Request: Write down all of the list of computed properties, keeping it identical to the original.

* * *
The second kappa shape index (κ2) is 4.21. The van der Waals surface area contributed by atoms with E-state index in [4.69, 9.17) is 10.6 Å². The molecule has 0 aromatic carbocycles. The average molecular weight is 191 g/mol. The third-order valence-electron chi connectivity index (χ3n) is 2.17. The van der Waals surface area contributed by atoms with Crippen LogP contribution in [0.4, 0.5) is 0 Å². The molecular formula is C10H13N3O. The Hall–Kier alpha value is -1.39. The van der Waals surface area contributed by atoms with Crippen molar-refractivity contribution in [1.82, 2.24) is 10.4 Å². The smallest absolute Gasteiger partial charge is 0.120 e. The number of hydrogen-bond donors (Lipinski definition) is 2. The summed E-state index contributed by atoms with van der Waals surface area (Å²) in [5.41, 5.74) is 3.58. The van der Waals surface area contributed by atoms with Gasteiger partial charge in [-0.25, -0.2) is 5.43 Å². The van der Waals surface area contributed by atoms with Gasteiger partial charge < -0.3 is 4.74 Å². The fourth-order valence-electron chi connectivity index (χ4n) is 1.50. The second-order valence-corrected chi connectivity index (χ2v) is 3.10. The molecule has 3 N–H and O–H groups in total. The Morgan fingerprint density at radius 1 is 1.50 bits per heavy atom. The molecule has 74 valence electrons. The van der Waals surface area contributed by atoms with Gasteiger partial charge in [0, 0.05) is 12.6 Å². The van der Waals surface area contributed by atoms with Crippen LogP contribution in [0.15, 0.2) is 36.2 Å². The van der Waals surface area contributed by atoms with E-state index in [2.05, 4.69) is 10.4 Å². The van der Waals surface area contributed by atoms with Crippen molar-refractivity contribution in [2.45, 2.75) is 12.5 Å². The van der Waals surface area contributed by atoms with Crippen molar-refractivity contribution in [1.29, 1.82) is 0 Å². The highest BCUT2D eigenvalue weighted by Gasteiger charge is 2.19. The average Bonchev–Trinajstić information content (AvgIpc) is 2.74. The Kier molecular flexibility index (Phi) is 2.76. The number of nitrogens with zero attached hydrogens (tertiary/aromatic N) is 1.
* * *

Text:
The second kappa shape index (κ2) is 4.21. The van der Waals surface area contributed by atoms with E-state index in [4.69, 9.17) is 10.6 Å². The molecule has 0 aromatic carbocycles. The average molecular weight is 191 g/mol. The third-order valence-electron chi connectivity index (χ3n) is 2.17. The van der Waals surface area contributed by atoms with Crippen LogP contribution in [0.4, 0.5) is 0 Å². The molecular formula is C10H13N3O. The Hall–Kier alpha value is -1.39. The van der Waals surface area contributed by atoms with Crippen molar-refractivity contribution in [1.82, 2.24) is 10.4 Å². The smallest absolute Gasteiger partial charge is 0.120 e. The number of hydrogen-bond donors (Lipinski definition) is 2. The summed E-state index contributed by atoms with van der Waals surface area (Å²) in [5.41, 5.74) is 3.58. The van der Waals surface area contributed by atoms with Gasteiger partial charge in [-0.25, -0.2) is 5.43 Å². The van der Waals surface area contributed by atoms with Gasteiger partial charge < -0.3 is 4.74 Å². The fourth-order valence-electron chi connectivity index (χ4n) is 1.50. The second-order valence-corrected chi connectivity index (χ2v) is 3.10. The molecule has 3 N–H and O–H groups in total. The Morgan fingerprint density at radius 1 is 1.50 bits per heavy atom. The molecule has 74 valence electrons. The van der Waals surface area contributed by atoms with Gasteiger partial charge in [0, 0.05) is 12.6 Å². The van der Waals surface area contributed by atoms with Crippen LogP contribution in [0.15, 0.2) is 36.2 Å². The van der Waals surface area contributed by atoms with E-state index in [2.05, 4.69) is 10.4 Å². The van der Waals surface area contributed by atoms with Crippen molar-refractivity contribution in [2.45, 2.75) is 12.5 Å². The van der Waals surface area contributed by atoms with Crippen molar-refractivity contribution in [1.29, 1.82) is 0 Å². The highest BCUT2D eigenvalue weighted by Gasteiger charge is 2.19. The average Bonchev–Trinajstić information content (AvgIpc) is 2.74. The Kier molecular flexibility index (Phi) is 2.76. The number of nitrogens with zero attached hydrogens (tertiary/aromatic N) is 1.